|A mega main event|
Photo Credit: WWE.com
A Chikara Reunion!
The first match on this week's episode featured two warring factions renewing hostilities, the Lucha House Party and the unnamed grumps of varying grappling providence. If you counted Penelope, the Drew Gulak-faced pinata, the House Party outnumbered the Jack Gallagher-less foes two-to-one. In addition to being notable for how unintentionally problematic the story has become with the hostile environment towards Mexican and other Latin American immigrants into this country, it was also a match that could have happened in Chikara before. Lince Dorado and Gulak got in the ring, and unsurprisingly, Good Lucha Things™ happened.
While both Gallagher and The Brian Kendrick are talented workers who can handle a variance in styles, they're not specially suited for lucha guys like Gulak. You can see it in how well he acts as a canvas, or in more technical parlance, a base, for especially Dorado in this instance. Many times, if a wrestler who has lucha-inspired offense ends up flubbing something in the rings, the problem can be traced to the person basing for them. For example, even though Sasha Banks isn't exactly what one thinks when they ponder luchadoras, whenever she tries a fancy armdrag on Charlotte Flair, it looks bad because the latter's ability at taking said move rates about a negative six on a scale of one to ten.
So the match was about what one might expect from two Chikara alumni who received some extra polish by going on the road with WWE for a few years now as a baseline. It wasn't spectacular in that it didn't have razzle-dazzle. But the big spots had a little extra pop, like the school boy from Gulak into the bottom rope out of the ring. It was, in a way, the platonic opening match. It didn't steal the show, but in better circumstances, it might've gotten the crowd going. Interference at the end to continue the feud into a trios elimination match next week was to be expected, because these guys seem to be wanting to open the show every week. Then again, when you've got six preternaturally talented workers who know how to work at pace and with crowd-pleasing (or in the rudos case, crowd-riling) antics, you could do a ton worse.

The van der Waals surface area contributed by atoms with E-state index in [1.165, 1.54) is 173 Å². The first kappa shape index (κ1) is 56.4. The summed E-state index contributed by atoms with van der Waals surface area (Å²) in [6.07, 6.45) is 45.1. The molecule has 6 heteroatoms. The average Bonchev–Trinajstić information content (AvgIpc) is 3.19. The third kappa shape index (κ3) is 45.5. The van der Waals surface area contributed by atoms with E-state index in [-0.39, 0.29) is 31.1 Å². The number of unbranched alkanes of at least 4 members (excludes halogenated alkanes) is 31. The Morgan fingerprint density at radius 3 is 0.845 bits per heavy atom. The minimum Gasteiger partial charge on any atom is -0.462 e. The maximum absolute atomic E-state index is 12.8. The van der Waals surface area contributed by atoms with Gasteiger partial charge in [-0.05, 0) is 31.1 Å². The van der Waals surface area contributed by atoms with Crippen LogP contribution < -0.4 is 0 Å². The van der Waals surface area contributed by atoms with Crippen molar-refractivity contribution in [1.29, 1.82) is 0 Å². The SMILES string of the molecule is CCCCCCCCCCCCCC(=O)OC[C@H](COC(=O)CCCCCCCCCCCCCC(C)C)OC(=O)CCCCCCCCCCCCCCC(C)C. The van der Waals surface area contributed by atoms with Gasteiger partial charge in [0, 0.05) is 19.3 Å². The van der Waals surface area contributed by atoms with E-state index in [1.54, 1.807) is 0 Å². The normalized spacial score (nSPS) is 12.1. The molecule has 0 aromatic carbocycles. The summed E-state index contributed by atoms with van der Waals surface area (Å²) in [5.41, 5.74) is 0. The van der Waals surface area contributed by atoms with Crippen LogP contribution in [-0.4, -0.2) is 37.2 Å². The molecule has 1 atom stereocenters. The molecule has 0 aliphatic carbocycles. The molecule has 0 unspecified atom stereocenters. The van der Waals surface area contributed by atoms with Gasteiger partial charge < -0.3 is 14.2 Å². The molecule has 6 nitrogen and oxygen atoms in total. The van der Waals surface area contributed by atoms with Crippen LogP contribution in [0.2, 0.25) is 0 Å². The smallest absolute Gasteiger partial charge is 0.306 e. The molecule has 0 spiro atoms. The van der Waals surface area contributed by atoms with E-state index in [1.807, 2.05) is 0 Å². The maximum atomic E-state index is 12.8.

You Can't Make Me Write About TJP
Not gonna do it. Nope.
So, Mustafa Ali, Hideo Itami, and Buddy Murphy might be good at this wrestling thing, y'know? If you want concrete evidence, the main event on this show is about as rock solid as it comes. It seems every time I've peeked into 205 Live before now, the main events delivered on this level, which is good and necessary since the cruiserweights aren't on RAW anymore and the PPV pre-show seems to be their Network special event ceiling. Luckily, among these three as well as the Champion Cedric Alexander and guys like Akira Tozawa, the division is in good hands.
The match started off as a passion play surrounding the perceived lack of respect around Itami for being an innovator and a legend. Tom Phillips said it out loud himself, that so many WWE wrestlers have boosted Itami's early-career stuff for their own use, whether it be the obvious ones like Daniel Bryan and CM Punk or others who just watched a lot of Pro Wrestling NOAH in the middle and end of the last decade. He worked with a massive chip on his shoulder, and both Murphy and Ali framed the story well with their pissing match over whose turn it was cause pain and damage to Itami's soft tissue with their various limbs and appendages.
But the way it worked itself into a frothy frenzy was almost a masterful display of pacing, of escalation. The way the match went from a typical WWE three-way with one guy resting on the floor to a parade of intertwined counters among three men to Ali's adrenaline-soaked comeback that led to the imploding 450 tease to the tete-a-tete in the corner with all three men into Ali hitting a regular 450 on both wrestlers was one hell of a rollercoaster ride, and that only served as the appetizer to the two big bomb spots at the end. Ali giving the Spanish Fly off the announce table to Murphy provided the hopeful rush that the true hero in the match was going to escape with the winner's purse, only to have Itami rip it away with underhanded tactics, stripping the bottom turnbuckle pad away and crushing Ali's skull with his basement dropkick.
Especially the finish, it was the kind of thing that modern wrestling in all its escalated glory and excess, for better or worse, provides in its highest state. I could feel the hormones, the dopamine or the endorphins or whatever, releasing in my head while watching these three men put on a show of carnage and courage. That's all anyone wants from their entertainment, hormonal satisfaction, an involuntary physical response to stimuli. Wrestling at its best makes you feel something, and this week's 205 Live, judging from my own personal reaction, was wrestling at its best.